He was one of two members of the Monument’s Men team killed during the war. He was shot while driving a jeep on the way to save a statue. Hit by bullets and killed instantly, his body was thrown across the jeep knocking his fellow soldier to the floor, saving his life. Huchthausen had dreams of building big buildings and, ironically, the newspaper article shows a drawing of his depicting a large monument he drew as part of a competition. He was awarded the Bronze Star.
I never tire of discovering the small individual stories, the individual acts, that make up the big picture of the war.
On one of the networks this past week, they were interviewing an 88 year old gentleman who was part of the art recovery effort. He was asked what he was proud of with his service. Paraphrasing, he was proud that where others were intent on destroying, they were intent on saving. Some of the artwork he saved were pictures drawn by his grandfather.
by Jeff Hohman on January 05, 2014
by Jeff Hohman on April 25, 2012
On occasion I get the opportunity to talk with a relative of one of the vets we interviewed for our films, or someone whose relative served with one of our interviewees. Recently, I spoke with the son of a B-17 crew member. He was inquiring about a particular piece of film used in our documentary, Pistol Packin’ Mama: the Missions of a B-17.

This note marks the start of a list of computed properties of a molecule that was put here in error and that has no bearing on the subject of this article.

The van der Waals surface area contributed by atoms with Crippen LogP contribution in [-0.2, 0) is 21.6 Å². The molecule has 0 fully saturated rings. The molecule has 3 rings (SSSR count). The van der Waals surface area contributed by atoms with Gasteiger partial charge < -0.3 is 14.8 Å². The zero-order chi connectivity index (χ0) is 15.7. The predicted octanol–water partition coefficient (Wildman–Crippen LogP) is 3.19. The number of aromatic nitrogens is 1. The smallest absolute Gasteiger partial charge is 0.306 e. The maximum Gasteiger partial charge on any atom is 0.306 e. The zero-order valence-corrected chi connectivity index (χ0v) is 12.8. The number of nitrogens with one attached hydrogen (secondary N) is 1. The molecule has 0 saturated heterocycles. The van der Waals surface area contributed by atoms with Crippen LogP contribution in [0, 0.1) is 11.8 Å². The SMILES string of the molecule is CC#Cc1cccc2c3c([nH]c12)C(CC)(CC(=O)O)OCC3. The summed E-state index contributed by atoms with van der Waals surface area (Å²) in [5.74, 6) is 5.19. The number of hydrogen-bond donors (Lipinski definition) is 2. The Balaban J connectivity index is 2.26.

He had sought out Gus Mencow, the navigator of PPM, who, in his interview, movingly describes the loss of a plane and crew from their group as we see film of a plane filling with smoke, bursting into flame and falling towards the earth. The son is wondering if the doomed plane in the clip might have been his father’s. Gus thought it might have been. We are going to dig back into our film archives, try to locate the piece of film in question, and provide our source of the film to the son so that he can continue his research into his father’s WWII experience. By the way, the crewman in question safely bailed out, was taken prisoner, and returned home after the war to take up his life and raise a family.
On another note, we're working on a new documentary film project, titled No More Gallant a Deed. Its subject is the remarkable story of the 1st Minnesota Volunteer Regiment during the U.S. Civil War. The 1st Minnesota was the first regiment pledged to the Union when Lincoln called for soldiers in April of 1861. It can be argued that, but for their actions during a fifteen minute battle late during the second day of the Battle of Gettysburg, that the Confederates would likely have won at Gettysburg and, thereby, perhaps the war itself.